Martha Stewart: Organization Ethics of Insider Trading
On December 27, 2001, Martha Stewart made a decision that changed her life, and the decision jeopardized the livelihood of her stakeholders. Ms. Stewart received a call from her stockbroker’s assistant letting her know that Dr.
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Samuel Waksal was trying to sell his holdings in ImClone. Dr. Waksal was the chief executive officer and founder of ImClone, and he had just received notice from the Food and Drug Administration that the drug Erbitux did not receive approval to be used as a cancer drug.
Stock in ImClone was at a high due to expectations of Erbitux getting approval, and once the news of it not getting it reached the public, Dr. Waksal knew that the price of its stock was going to decline. (Carroll & Buchholtz, 2009, p. 814) This is an example of insider trading. “Anytime a company executive or employee buys or sells stock in the company that person works for, an inside trade has occurred. ” (Newkirk, 1998) In this essay I will explore who the ‘insiders’ were that knew that the stock was in danger, and the people who did not know. I will examine how Martha Stewart’s decision affected her company, Martha Stewart Living Omnimedia, and what she could have done differently.
The concept of insider trading is when a person has knowledge, positive or negative, that can impact a company’s stock price and a trade is made based on that knowledge. Insider trading is illegal. Martha Stewart “acted on inside information when she sold 3,928 shares in biotechnology company ImClone Systems”. (White, 2006) The Securities and Exchange Commission (SEC), the federal agency that has the responsibility of regulating stock trading in the United States, alleged in its case against Ms. Stewart that she received an illegal tip from her broker Peter Bacanovic.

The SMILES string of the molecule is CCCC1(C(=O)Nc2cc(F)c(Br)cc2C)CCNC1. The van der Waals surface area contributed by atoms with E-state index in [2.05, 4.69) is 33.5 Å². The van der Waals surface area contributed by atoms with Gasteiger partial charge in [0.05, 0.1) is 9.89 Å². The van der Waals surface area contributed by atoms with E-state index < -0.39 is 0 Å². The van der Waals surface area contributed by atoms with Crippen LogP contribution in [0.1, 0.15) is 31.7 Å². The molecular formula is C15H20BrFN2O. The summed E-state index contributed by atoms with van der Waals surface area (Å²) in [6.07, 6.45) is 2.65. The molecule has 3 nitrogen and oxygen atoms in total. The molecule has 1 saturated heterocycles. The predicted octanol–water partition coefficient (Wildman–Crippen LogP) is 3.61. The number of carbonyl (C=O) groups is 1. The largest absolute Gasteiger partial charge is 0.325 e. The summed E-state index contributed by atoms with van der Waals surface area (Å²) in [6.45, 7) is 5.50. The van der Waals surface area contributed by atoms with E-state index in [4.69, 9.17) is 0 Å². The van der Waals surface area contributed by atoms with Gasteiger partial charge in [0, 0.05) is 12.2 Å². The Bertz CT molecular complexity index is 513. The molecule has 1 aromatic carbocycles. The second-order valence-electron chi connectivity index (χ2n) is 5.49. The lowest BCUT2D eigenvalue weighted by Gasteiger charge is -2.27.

The tip was that Dr. Waksal and his family members were selling their shares of ImClone stock. Bacanovic was the broker for Dr. Waksal and for Ms. Stewart. (White, 2006) When insider trading takes place, there is a select group of privileged people who have information about the stock’s possible rise or fall. In the case of ImClone, Dr. Waksal let certain individuals, his father, his daughter and his broker’s assistant, know that a change was about to take place with ImCone stock by attempting to sell his shares. These are the people that the investigation revealed did ImClone stock trading on the day before the news become public.
Martha Stewart found out about the news when Bacanovic’s assistant, Douglas Faneuil, notified her that Dr. Waksal was selling his holdings. (Hurtado, 2004) Each person who sold their holding in ImClone on December 27, 2001 with knowledge of the possible decline participated in insider trading. The other individuals that owned holdings in ImClone were not privileged to that information, they did not have an inside advantage. The two parties who knew ImClone’s stock was going down and the people who did not know have several things in common.